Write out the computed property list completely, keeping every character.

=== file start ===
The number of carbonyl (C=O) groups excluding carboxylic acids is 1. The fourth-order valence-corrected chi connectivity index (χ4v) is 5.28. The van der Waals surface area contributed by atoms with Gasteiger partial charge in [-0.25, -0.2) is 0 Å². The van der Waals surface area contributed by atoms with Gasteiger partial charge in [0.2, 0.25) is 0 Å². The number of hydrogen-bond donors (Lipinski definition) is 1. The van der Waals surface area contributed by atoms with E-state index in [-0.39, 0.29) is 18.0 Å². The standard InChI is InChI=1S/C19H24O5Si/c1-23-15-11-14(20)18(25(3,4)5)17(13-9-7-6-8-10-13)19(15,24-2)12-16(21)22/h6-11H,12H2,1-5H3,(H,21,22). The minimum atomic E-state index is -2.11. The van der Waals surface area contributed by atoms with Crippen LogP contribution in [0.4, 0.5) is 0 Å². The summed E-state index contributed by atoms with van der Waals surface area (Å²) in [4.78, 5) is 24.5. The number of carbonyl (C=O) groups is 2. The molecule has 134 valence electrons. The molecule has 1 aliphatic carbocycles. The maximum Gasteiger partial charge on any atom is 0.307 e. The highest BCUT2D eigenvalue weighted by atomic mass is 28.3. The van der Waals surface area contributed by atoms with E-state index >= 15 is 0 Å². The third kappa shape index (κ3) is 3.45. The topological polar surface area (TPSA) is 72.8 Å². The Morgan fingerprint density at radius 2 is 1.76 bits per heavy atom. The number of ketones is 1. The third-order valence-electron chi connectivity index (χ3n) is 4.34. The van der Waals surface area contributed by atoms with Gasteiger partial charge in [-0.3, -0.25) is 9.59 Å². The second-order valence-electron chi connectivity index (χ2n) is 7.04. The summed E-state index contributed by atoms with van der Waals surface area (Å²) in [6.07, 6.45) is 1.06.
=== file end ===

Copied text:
The number of carbonyl (C=O) groups excluding carboxylic acids is 1. The fourth-order valence-corrected chi connectivity index (χ4v) is 5.28. The van der Waals surface area contributed by atoms with Gasteiger partial charge in [-0.25, -0.2) is 0 Å². The van der Waals surface area contributed by atoms with Gasteiger partial charge in [0.2, 0.25) is 0 Å². The number of hydrogen-bond donors (Lipinski definition) is 1. The van der Waals surface area contributed by atoms with E-state index in [-0.39, 0.29) is 18.0 Å². The standard InChI is InChI=1S/C19H24O5Si/c1-23-15-11-14(20)18(25(3,4)5)17(13-9-7-6-8-10-13)19(15,24-2)12-16(21)22/h6-11H,12H2,1-5H3,(H,21,22). The minimum atomic E-state index is -2.11. The van der Waals surface area contributed by atoms with Crippen LogP contribution in [0.4, 0.5) is 0 Å². The summed E-state index contributed by atoms with van der Waals surface area (Å²) in [4.78, 5) is 24.5. The number of carbonyl (C=O) groups is 2. The molecule has 134 valence electrons. The molecule has 1 aliphatic carbocycles. The maximum Gasteiger partial charge on any atom is 0.307 e. The highest BCUT2D eigenvalue weighted by atomic mass is 28.3. The van der Waals surface area contributed by atoms with E-state index >= 15 is 0 Å². The third kappa shape index (κ3) is 3.45. The topological polar surface area (TPSA) is 72.8 Å². The Morgan fingerprint density at radius 2 is 1.76 bits per heavy atom. The number of ketones is 1. The third-order valence-electron chi connectivity index (χ3n) is 4.34. The van der Waals surface area contributed by atoms with Gasteiger partial charge in [-0.3, -0.25) is 9.59 Å². The second-order valence-electron chi connectivity index (χ2n) is 7.04. The summed E-state index contributed by atoms with van der Waals surface area (Å²) in [6.07, 6.45) is 1.06.